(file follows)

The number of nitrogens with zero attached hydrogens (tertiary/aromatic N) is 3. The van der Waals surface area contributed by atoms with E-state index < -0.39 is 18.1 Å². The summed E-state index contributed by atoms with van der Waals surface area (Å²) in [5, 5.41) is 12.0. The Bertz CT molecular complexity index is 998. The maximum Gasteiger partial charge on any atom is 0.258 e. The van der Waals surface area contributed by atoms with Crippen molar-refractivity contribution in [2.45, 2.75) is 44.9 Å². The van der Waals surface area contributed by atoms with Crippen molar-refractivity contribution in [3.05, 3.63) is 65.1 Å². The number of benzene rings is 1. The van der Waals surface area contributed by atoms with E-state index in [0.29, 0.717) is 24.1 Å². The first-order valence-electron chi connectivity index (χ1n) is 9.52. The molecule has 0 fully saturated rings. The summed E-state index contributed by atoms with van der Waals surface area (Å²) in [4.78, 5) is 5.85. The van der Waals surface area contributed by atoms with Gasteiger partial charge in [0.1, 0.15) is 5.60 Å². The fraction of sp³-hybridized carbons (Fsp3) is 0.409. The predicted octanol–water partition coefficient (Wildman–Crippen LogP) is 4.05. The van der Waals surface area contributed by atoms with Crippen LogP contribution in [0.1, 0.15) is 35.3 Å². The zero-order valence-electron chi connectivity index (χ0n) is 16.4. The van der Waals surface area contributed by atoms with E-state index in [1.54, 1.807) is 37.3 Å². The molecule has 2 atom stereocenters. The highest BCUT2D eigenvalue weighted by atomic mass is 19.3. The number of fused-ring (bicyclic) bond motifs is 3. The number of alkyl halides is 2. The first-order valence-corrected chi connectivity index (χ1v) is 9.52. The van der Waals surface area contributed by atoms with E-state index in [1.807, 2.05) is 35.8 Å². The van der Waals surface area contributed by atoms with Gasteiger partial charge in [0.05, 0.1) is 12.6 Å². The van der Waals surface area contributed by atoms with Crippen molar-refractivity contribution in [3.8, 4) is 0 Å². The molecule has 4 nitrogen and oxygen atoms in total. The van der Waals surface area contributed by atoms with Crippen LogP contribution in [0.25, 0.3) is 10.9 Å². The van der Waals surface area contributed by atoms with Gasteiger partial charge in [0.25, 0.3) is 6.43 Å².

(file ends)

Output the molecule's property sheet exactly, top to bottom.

The number of nitrogens with zero attached hydrogens (tertiary/aromatic N) is 3. The van der Waals surface area contributed by atoms with E-state index < -0.39 is 18.1 Å². The summed E-state index contributed by atoms with van der Waals surface area (Å²) in [5, 5.41) is 12.0. The Bertz CT molecular complexity index is 998. The maximum Gasteiger partial charge on any atom is 0.258 e. The van der Waals surface area contributed by atoms with Crippen molar-refractivity contribution in [2.45, 2.75) is 44.9 Å². The van der Waals surface area contributed by atoms with Crippen molar-refractivity contribution in [3.05, 3.63) is 65.1 Å². The number of benzene rings is 1. The van der Waals surface area contributed by atoms with E-state index in [0.29, 0.717) is 24.1 Å². The first-order valence-electron chi connectivity index (χ1n) is 9.52. The molecule has 0 fully saturated rings. The summed E-state index contributed by atoms with van der Waals surface area (Å²) in [4.78, 5) is 5.85. The van der Waals surface area contributed by atoms with Gasteiger partial charge in [0.1, 0.15) is 5.60 Å². The fraction of sp³-hybridized carbons (Fsp3) is 0.409. The predicted octanol–water partition coefficient (Wildman–Crippen LogP) is 4.05. The van der Waals surface area contributed by atoms with Crippen LogP contribution in [0.1, 0.15) is 35.3 Å². The zero-order valence-electron chi connectivity index (χ0n) is 16.4. The van der Waals surface area contributed by atoms with E-state index in [1.54, 1.807) is 37.3 Å². The molecule has 2 atom stereocenters. The highest BCUT2D eigenvalue weighted by atomic mass is 19.3. The number of fused-ring (bicyclic) bond motifs is 3. The number of alkyl halides is 2. The first-order valence-corrected chi connectivity index (χ1v) is 9.52. The van der Waals surface area contributed by atoms with E-state index in [1.807, 2.05) is 35.8 Å². The van der Waals surface area contributed by atoms with Gasteiger partial charge in [0.05, 0.1) is 12.6 Å². The van der Waals surface area contributed by atoms with Crippen molar-refractivity contribution in [3.8, 4) is 0 Å². The molecule has 4 nitrogen and oxygen atoms in total. The van der Waals surface area contributed by atoms with Crippen LogP contribution in [0.25, 0.3) is 10.9 Å². The van der Waals surface area contributed by atoms with Gasteiger partial charge in [0.25, 0.3) is 6.43 Å².